He suggested neighbors could sign up to police other neighbors. Absurdly, Mr. Colligan thinks ushering in a Cold War of sorts is a way to preserve the spirit of the Island he alleges to love. Purposefully pitting neighbor against neighbor, all to prevent the occasional exuberant reveler (not that he has proof that short-term renters are loud) and to protect a couple of Island hotels?
Mr. Colligan and Ms. Dudley both have a lot to learn from highly educated, steady, experienced, graceful Dougherty and should not be allowed to hijack our wallets, homes and traditions.
To the Editor:
I am very proud to have Peter Waldner as the cartoonist with the Reporter. What his drawing of a U.S. flag torn down the middle stirs in me is a sadness born of recognition, alongside a resolve to work with others to try and mend it — to see it whole again.
If Hillary had won the election, the image would still ring true. We live in a country torn apart, but maybe not so much as we think. The great thing about Peter’s work is it makes us think and feel — speaking to the larger issues of freedom (and its discontents). Onward.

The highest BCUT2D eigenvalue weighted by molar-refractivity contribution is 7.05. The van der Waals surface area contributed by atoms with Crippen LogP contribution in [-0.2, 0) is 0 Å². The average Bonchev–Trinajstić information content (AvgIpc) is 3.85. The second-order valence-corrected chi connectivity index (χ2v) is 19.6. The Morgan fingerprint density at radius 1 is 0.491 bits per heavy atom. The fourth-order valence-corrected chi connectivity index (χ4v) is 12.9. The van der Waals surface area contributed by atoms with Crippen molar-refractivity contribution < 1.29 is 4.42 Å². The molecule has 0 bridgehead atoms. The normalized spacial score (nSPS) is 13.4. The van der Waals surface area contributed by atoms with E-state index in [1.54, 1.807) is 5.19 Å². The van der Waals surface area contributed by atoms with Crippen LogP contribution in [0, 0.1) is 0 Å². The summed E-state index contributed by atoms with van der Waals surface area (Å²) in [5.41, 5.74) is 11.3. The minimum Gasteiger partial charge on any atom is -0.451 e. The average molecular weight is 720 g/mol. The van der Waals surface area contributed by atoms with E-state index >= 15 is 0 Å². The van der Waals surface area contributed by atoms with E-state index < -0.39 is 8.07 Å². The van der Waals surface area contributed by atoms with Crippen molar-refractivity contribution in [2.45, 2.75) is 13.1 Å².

To the Editor:
On behalf of Griffing & Collins Real Estate and DJTM Enterprises, LLC, I want to thank the Shelter Island High School’s 10th grade class for the beautiful decorations on the tree outside my office on Grand Avenue. I also thank the Shelter Island Chamber of Commerce in organizing the holiday celebration events this month from the tree lighting to the Christmas trees and the “Decorate your Door” contest that business owners like myself are participating in.
Another thank you to Ken Lewis and Rob Gorcoff for delivering the trees and stands. I hope all residents enjoy the festive lights and decor throughout the island and visit the local businesses for all your shopping needs. And thanks to our great school kids for their decorating skills. As they say in Hawaii, “Mele Kalikimaka e Hauoli Makahiki Hou.”
JANALYN TRAVIS MESSER